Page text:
Aspiring DJ Cole Carter, from LA's San Fernando Valley, sets out to make it big in the world of electronic dance music and create a name for himself in Hollywood's nightlife scene, by working on the one track that will make him stand out from the crowd. Things start looking up when an older DJ named James takes him under his wing, but life get complicated for Cole when he finds himself falling for James's young girlfriend Sophie. With Cole's friendships at stake, will he have to make a tough choice between love, loyalty and the music career he has always dreamed of?
Continue: We Are Your Friends Trailer
Kate Macer is an FBI Agent who's about to undertake probably the most dangerous mission of her career so far. It's not her usual department, but she has been taken on to help in the ever swelling drug war along the border of the US and Mexico. There's a drug lord taking over the sprawling metropolis of El Paso, people are getting killed left right and centre. In order to take him down, a lot of people need to be executed along the way - but Kate's not so sure her task is an entirely moral one when she is forced to pull a gun on nearly everyone who gets in her way. As she doubts the mission and questions the history of Matt, the task force's leader, she starts to understand that they only real assignment she's being faced with is survival - even if that means breaking her own rules.
Continue: Sicario Trailer
'Daredevil' is getting a little touch of 'The Walking Dead' for season 2.
Daredevil has been heralded as one of the best TV shows in recent times, though it's about to get a lot more interesting with the casting of The Walking Dead's Jon Bernthal as The Punisher. Bernthal will play the iconic anti-hero in the second season of the Netflix show.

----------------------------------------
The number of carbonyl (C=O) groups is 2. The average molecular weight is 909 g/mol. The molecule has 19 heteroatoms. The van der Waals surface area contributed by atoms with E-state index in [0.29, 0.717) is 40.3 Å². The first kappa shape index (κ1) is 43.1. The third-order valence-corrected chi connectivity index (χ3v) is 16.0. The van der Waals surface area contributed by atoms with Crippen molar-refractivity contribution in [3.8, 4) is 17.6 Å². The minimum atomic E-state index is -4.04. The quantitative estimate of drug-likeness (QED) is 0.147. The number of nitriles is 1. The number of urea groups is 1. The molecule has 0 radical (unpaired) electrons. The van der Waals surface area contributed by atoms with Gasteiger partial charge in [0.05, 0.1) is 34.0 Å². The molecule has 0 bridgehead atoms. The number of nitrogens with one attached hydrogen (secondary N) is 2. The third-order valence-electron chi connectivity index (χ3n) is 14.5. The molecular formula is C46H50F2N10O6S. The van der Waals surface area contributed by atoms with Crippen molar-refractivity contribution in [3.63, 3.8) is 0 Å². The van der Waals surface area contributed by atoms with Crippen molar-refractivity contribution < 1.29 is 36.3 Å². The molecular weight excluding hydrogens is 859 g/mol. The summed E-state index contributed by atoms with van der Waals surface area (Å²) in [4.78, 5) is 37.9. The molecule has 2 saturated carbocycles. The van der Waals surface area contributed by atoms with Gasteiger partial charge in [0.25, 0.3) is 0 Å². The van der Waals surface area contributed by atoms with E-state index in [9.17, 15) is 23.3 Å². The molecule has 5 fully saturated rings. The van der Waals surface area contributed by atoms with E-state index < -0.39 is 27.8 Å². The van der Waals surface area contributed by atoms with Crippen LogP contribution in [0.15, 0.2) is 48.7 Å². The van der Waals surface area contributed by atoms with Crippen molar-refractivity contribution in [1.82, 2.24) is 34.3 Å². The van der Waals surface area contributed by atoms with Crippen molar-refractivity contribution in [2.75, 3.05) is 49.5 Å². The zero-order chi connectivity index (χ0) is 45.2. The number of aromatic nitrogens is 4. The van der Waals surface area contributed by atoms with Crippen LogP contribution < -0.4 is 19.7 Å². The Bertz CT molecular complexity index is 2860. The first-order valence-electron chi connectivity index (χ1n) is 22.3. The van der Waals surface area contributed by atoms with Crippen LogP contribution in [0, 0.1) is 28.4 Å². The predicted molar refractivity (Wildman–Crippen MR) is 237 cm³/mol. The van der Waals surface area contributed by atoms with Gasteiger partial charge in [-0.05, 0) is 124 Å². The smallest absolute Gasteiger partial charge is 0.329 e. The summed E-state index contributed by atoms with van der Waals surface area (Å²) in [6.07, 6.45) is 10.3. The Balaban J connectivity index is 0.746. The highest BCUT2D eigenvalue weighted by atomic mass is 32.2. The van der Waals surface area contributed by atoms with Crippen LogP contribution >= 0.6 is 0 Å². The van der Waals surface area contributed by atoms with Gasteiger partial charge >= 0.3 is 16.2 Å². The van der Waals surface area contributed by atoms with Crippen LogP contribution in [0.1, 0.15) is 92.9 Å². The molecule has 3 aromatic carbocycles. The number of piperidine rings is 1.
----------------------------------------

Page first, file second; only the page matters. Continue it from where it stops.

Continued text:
Daredevil has been one of Netflix's biggest ever successes
Marvel's head of television Jeph Loeb said of the casting: "Jon Bernthal brings an unmatched intensity to every role he takes on, with a potent blend of power, motivation and vulnerability that will connect with audiences.
Continue reading: 'Daredevil' Finds Its 'Punisher' In Jon Bernthal
Fresh out of college, 23-year-old Cole Carter and his friends Mason, Ollie and Squirrel are determined to make something of their futures, with young people being faced with more and more career opportunities than ever before. Cole wants to become one of the world's top DJs, but hitting the decks at local college parties aren't getting him anywhere fast. He learns the art of getting people moving with his music from a more experienced DJ named James who sees potential in him, but it seems the more he is taught, the more he realises he has to learn. Still, he's reluctant to work under James, and things get complicated when he starts to bond with James' girlfriend Sophie. To make matters worse, his friends are becoming increasingly frustrated with him for refusing to seize a once in a lifetime opportunity to make something really special.
Continue: We Are Your Friends - Teaser Trailer
High school can be the worst time for some people, and for Greg Gaines (Thomas Mann), it turned out to be especially horrible. His parents inform him that his classmate, Rachel Kushner (Olivia Cooke), has been diagnosed with leukemia. The two make a fast friendship out of a mutual intention to not be sympathetic, but that plan doesn't work out as well as planned. Greg and his best friend Earl make 'bad films' in their spare time, and decide to devote a film to Rachel. Unfortunately, as they specialise in bad films, they struggle to make something that will truly honour her and cheer her up.
Continue: Me and Earl and the Dying Girl Trailer
While this slick dramatic thriller plays with some intriguing ideas and themes, it never actually...
Ben Affleck is cast as Christian Wolff in this new action thriller film The Accountant....
Basically the perfect summer movie, this lightweight drama has a great-looking cast and plenty of...
Aspiring DJ Cole Carter, from LA's San Fernando Valley, sets out to make it big...